Reynolds, Grassley, Miller-Meeks make final campaign stop in Burlington

Brad Vidmar | The Hawk Eye

With the midterm election days away, the Republican candidates making up a good chunk of the ballot in southeast Iowa made a stop in Burlington to rally supporters Friday afternoon.

Dubbed the “Freedom Tour,” around 100 supporters were on hand at the Port of Burlington to see Iowa Gov. Kim Reynolds, U.S. Sen. Chuck Grassley and U.S. Rep. Mariannette Miller-Meeks make a plea for their votes Tuesday. Also on hand were attorney general candidate Brenna Bird, state treasurer candidate and state Sen. Roby Smith, Lieutenant Governor Adam Gregg, Iowa Secretary of Agriculture Mike Naig, state Sen. Jeff Reichman, Burlington city councilman and state representative candidate Matt Rinker, and state representative candidate Taylor Collins. All candidates took the opportunity to reintroduce themselves to voters, tout their accomplishments, criticize the Democrats, thank supporters, and encourage attendees to vote on Tuesday.

After pulling up in a big, red campaign bus, with Kid Rock’s 2010 hit song “Born Free” blasting on the PA system, the candidates walked into the port to thunderous applause from attendees.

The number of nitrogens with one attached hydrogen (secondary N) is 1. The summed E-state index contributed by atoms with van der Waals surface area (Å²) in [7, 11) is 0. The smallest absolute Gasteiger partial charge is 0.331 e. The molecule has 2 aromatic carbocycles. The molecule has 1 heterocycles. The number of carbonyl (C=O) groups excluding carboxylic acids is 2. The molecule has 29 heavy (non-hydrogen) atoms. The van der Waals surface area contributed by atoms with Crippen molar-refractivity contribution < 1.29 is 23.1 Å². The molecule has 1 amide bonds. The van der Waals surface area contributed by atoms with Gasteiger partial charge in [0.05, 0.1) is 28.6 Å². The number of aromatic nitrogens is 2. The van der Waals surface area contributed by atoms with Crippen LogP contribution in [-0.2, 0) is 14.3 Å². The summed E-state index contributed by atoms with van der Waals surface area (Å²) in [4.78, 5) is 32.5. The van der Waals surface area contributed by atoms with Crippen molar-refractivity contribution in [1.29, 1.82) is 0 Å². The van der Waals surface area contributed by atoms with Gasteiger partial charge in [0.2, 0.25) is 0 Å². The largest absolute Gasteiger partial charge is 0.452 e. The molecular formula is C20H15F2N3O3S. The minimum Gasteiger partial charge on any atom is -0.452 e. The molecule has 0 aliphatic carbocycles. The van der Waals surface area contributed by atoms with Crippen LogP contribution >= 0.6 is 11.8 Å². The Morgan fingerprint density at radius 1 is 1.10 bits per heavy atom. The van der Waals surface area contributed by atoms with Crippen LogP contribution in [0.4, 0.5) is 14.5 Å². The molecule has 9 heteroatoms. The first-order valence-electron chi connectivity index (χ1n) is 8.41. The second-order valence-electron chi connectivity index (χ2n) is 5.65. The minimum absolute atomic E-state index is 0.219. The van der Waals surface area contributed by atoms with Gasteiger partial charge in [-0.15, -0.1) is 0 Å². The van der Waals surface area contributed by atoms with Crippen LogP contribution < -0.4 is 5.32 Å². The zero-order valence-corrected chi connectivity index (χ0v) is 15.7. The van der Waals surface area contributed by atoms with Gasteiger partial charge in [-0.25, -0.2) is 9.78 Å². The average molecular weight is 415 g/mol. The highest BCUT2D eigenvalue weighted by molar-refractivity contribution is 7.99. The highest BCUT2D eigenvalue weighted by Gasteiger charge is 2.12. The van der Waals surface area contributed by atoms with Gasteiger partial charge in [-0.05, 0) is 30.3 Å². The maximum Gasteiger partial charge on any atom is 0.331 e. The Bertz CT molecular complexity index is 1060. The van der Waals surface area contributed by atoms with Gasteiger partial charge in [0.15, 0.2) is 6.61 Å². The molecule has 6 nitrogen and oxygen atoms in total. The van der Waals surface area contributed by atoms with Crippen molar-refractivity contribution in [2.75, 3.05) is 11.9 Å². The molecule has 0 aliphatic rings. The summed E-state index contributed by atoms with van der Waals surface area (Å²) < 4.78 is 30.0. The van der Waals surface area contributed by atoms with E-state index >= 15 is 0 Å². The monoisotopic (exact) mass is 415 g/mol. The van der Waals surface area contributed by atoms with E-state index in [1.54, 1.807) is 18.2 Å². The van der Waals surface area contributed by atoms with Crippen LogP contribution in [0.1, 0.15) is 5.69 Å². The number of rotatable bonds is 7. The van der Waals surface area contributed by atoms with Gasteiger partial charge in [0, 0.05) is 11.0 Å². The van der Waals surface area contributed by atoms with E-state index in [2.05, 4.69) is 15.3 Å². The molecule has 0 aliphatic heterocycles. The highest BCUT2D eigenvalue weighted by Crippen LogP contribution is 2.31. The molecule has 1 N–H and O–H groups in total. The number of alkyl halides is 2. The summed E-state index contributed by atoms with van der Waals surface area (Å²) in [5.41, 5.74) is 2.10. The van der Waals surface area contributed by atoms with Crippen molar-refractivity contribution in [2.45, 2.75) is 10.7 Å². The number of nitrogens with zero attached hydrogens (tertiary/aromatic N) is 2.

Grassley: ‘We don’t want America transformed’

Next to speak was Grassley, seeking to win his eight term representing Iowa in the U.S. Senate.

“I want to ask you in a humble way to vote for me,” Grassley told the crowd. “And I want to thank you for giving (my wife) Barbara and me a chance to serve you all (this) long time in the United States Senate.”

Grassley’s speech touched on his frustrations of bias within the FBI against conservatives, hinted at a promise to investigate Hunter Biden for alleged criminal wrong-doings, and spoke of his concerns about inflation and rising costs, energy policy and border security.

“They said in (the previous) election they wanted to transform America, and we don’t want America transformed,” Grassley said. “I’m here to preserve America.”

Grassley criticized his opponent, Mike Franken, for comments expressing approval of President Biden and wanting to make Iowa more politically progressive, like California.

Grassley also argued his status as the longest-serving Republican in the Senate and president pro tempore is a benefit to Iowans.

“If my opponent is elected to the United States Senate, he’s going to be a rubber stamp for these policies and he’s made it very clear,” Grassley said. “If I win on Tuesday … I will be No. 1 in the the Senate and Iowa’s going to be No. 1 on my agenda. … If (Franken) is elected, he’s going to be No. 100. So, it’s a big choice.”